Yemen: No talks with Houthis until arms surrendered
Yemen's government demands the rebels to lay down their arms ‘before any dialogue and political process can begin’
The Yemeni government is not negotiating with Shiite Houthi rebels who control the capital and much of the north, and demands that they lay down their arms, Foreign Minister Riad Yassin said on Thursday.
“The Houthis and (former President Ali Abdullah) Saleh’s militias must implement the U.N. resolution and surrender their weapons, and only then the dialogue and political process can begin, with the participation of all Yemeni parties,” Yassin told reporters in Cairo after meeting with Arab League Secretary General Nabil Nabil el-Araby.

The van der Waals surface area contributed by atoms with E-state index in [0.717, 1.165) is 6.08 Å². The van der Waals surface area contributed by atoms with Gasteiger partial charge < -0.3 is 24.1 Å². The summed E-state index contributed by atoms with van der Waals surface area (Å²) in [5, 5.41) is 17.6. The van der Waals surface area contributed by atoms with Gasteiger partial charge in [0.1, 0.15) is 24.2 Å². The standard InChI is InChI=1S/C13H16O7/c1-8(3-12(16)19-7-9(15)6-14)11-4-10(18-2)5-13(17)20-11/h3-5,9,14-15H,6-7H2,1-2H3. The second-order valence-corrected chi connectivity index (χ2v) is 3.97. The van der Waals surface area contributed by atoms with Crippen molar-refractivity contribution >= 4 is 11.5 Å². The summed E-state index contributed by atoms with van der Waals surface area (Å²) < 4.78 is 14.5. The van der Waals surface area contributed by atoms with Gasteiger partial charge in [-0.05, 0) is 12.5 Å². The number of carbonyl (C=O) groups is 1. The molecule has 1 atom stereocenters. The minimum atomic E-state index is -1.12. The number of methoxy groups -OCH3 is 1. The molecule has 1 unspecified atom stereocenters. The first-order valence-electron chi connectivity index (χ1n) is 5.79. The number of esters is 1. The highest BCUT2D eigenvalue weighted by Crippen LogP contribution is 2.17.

Referring to reports of meetings in the Gulf nation of Oman, Yassin described them as mere “consultations” between U.N. envoy Ismail Ould Cheikh Ahmed and the Houthis, aimed at convincing them to implement a U.N. resolution from April.
That resolution requested that the Houthis withdraw from areas they seized and surrender weapons they took from military and state institutions.
“That is the only solution that is on the table; there is nothing else,” said Yassin, who along with the rest of Yemen’s internationally recognized government is in exile in Saudi Arabia.
Yemen’s conflict pits the Iran-backed Houthi rebels and troops loyal to Saleh against an array of forces including southern separatists, local and tribal militias, Sunni Islamic militants as well as troops loyal to President Abed Rabbo Mansour Hadi.